The question as to whether abdominal obesity has an adverse effect on hip fracture remains unanswered. The purpose of this study was to investigate the associations of waist circumference, hip circumference, waist-hip ratio, and body mass index with incident hip fracture.
The data in this prospective study is based on Cohort of Norway, a population-based cohort established during 1994-2003. Altogether 19,918 women and 23,061 men aged 60-79 years were followed for a median of 8.1 years. Height, weight, waist and hip circumference were measured at baseline using standard procedures. Information on covariates was collected by questionnaires. Hip fractures (n = 1,498 in women, n = 889 in men) were identified from electronic discharge registers from all general hospitals in Norway between 1994 and 2008.
The risk of hip fracture decreased with increasing body mass index, plateauing in obese men. However, higher waist circumference and higher waist-hip ratio were associated with an increased risk of hip fracture after adjustment for body mass index and other potential confounders. Women in the highest tertile of waist circumference had an 86% (95% CI: 51-129%) higher risk of hip fracture compared to the lowest, with a corresponding increased risk in men of 100% (95% CI 53-161%). Lower body mass index combined with abdominal obesity increased the risk of hip fracture considerably, particularly in men.
Abdominal obesity was associated with an increased risk of hip fracture when body mass index was taken into account. In view of the increasing prevalence of obesity and the number of older people suffering osteoporotic fractures in Western societies, our findings have important clinical and public health implications.
To assess the very recent use of alcohol among patients admitted to two Finnish hospitals due to an acute hip fracture.
Very recent use of alcohol was recorded according to the patient's or the relatives' report. Ethanol was measured in blood samples taken at admission. Serum gamma-glutamyltransferase, aspartate aminotransferase and alanine aminotransferase, and vitamin D concentration were measured. Reported use of medication, vitamin D, and/or calcium supplementation was recorded.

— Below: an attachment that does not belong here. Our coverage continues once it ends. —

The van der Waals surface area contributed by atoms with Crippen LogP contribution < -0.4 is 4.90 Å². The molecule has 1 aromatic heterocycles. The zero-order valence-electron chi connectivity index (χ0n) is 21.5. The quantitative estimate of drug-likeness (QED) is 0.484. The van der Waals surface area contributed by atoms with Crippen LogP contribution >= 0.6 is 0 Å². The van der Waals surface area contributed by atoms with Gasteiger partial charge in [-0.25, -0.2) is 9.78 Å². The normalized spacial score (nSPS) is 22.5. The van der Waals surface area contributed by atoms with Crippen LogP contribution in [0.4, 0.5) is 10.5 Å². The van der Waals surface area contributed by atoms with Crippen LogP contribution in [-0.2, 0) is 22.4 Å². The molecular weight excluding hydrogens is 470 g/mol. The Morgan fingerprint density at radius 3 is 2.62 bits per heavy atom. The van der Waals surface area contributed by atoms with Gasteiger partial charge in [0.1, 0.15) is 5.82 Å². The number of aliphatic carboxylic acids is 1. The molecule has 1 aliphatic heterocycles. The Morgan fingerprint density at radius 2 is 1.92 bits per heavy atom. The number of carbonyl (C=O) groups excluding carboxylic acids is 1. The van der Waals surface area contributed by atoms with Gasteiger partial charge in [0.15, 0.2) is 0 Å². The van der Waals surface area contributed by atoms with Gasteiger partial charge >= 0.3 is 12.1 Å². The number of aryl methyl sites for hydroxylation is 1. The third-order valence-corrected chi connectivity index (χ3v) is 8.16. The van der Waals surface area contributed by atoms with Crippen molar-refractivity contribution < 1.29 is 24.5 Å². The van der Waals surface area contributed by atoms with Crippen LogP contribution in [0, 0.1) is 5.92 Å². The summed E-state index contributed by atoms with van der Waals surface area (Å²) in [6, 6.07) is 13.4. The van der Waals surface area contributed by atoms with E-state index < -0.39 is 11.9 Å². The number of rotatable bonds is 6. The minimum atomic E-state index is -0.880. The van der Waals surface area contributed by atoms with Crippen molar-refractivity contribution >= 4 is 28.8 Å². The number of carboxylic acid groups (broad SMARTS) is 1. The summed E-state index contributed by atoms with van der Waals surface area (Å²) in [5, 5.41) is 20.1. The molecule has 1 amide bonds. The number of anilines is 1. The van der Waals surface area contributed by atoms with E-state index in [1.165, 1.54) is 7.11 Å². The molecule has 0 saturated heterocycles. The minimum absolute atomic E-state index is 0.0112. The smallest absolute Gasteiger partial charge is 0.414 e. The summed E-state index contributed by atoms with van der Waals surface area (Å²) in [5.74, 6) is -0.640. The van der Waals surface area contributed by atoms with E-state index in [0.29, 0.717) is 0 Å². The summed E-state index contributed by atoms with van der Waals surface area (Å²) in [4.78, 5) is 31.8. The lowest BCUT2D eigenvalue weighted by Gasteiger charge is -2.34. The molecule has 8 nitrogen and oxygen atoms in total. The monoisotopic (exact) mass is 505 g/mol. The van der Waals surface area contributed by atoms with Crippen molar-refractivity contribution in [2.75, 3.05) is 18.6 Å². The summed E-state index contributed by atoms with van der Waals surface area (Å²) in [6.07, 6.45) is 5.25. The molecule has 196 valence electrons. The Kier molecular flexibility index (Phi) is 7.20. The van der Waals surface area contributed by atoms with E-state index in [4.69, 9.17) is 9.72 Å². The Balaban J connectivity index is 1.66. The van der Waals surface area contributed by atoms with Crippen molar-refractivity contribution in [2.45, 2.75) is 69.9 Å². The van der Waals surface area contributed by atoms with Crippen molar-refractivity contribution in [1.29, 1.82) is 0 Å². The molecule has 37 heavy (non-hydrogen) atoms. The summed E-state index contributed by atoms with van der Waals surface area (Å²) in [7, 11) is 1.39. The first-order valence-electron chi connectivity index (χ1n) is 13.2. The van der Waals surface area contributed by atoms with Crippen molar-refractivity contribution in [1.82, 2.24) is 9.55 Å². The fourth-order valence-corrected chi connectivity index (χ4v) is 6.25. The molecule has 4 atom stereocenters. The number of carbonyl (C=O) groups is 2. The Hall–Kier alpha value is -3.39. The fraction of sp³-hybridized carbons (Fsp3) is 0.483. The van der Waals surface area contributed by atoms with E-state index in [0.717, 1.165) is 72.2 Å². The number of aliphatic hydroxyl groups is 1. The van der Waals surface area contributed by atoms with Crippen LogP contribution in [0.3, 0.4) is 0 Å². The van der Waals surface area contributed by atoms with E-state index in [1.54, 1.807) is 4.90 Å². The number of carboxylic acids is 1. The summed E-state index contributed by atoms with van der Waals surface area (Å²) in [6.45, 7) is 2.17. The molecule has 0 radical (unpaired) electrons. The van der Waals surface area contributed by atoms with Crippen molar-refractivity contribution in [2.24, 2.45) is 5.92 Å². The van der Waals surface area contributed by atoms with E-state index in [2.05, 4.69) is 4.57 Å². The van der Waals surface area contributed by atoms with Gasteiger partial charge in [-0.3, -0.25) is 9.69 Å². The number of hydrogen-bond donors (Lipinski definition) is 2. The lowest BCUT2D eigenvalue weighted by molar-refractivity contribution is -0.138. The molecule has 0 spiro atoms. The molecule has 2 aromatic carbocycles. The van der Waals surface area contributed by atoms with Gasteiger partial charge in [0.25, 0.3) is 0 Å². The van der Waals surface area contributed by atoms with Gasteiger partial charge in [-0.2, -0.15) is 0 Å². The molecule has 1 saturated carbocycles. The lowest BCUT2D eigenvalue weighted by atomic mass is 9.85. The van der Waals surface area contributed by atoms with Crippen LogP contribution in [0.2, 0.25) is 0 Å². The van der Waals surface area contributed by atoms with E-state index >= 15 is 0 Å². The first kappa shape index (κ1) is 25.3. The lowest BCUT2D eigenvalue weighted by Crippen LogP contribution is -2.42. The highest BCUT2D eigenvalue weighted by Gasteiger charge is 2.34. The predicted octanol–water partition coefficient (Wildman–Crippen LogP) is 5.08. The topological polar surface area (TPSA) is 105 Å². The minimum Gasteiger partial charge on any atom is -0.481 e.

Complete data were obtained on 222 of 375 eligible patients; 71% of those enrolled were women. The mean age of women was 80.5 years (SD 10) and of men 73 years (SD 12) (P 1.0 mg/l. Recent alcohol use was more common among patients in the age group of 65-74 years than among older patients (P
The aims of this study were to determine the magnitude of the increase in fracture risk after hospitalization for stroke, and in particular to determine the time course of this risk.
The records of the Swedish register of patients admitted during 1987-1996 were examined to identify all patients who were admitted to the hospital for stroke. Patients were followed for subsequent hospitalizations for hip and all fractures combined. We analyzed 16.3 million hospitalizations, from which 273 288 individuals with stroke were identified. A Poisson model was used to determine the absolute risk of subsequent fractures and the risk compared with that of the general population.
After hospitalization for stroke, there was a >7-fold increase in fracture risk, including that for hip fracture within the first year after hospitalization for stroke. Thereafter, fracture risk declined toward, but did not attain, the baseline risk except in men and women aged >/=80 years.
The high incidence of new fractures within the first year of hospitalization for stroke suggests that such patients should be preferentially targeted for treatment. It is possible that short courses of treatment at the time of stroke would provide important therapeutic dividends.